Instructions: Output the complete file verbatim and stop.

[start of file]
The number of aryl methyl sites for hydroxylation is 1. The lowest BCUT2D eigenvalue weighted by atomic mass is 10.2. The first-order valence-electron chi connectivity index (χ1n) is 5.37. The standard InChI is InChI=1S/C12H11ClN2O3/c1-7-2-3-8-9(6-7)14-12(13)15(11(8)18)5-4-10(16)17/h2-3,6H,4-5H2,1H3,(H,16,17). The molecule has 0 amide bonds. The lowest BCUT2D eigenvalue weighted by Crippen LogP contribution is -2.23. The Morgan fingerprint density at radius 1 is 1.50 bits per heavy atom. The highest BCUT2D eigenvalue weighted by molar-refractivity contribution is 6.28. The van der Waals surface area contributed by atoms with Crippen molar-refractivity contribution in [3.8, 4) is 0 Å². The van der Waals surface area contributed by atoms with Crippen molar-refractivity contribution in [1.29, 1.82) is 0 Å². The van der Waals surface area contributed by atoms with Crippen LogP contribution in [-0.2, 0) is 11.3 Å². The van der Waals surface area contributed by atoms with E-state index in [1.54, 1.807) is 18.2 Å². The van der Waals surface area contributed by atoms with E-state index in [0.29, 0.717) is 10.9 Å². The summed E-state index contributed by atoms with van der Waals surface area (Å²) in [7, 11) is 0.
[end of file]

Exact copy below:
The number of aryl methyl sites for hydroxylation is 1. The lowest BCUT2D eigenvalue weighted by atomic mass is 10.2. The first-order valence-electron chi connectivity index (χ1n) is 5.37. The standard InChI is InChI=1S/C12H11ClN2O3/c1-7-2-3-8-9(6-7)14-12(13)15(11(8)18)5-4-10(16)17/h2-3,6H,4-5H2,1H3,(H,16,17). The molecule has 0 amide bonds. The lowest BCUT2D eigenvalue weighted by Crippen LogP contribution is -2.23. The Morgan fingerprint density at radius 1 is 1.50 bits per heavy atom. The highest BCUT2D eigenvalue weighted by molar-refractivity contribution is 6.28. The van der Waals surface area contributed by atoms with Crippen molar-refractivity contribution in [3.8, 4) is 0 Å². The van der Waals surface area contributed by atoms with Crippen molar-refractivity contribution in [1.29, 1.82) is 0 Å². The van der Waals surface area contributed by atoms with Crippen LogP contribution in [-0.2, 0) is 11.3 Å². The van der Waals surface area contributed by atoms with E-state index in [1.54, 1.807) is 18.2 Å². The van der Waals surface area contributed by atoms with E-state index in [0.29, 0.717) is 10.9 Å². The summed E-state index contributed by atoms with van der Waals surface area (Å²) in [7, 11) is 0.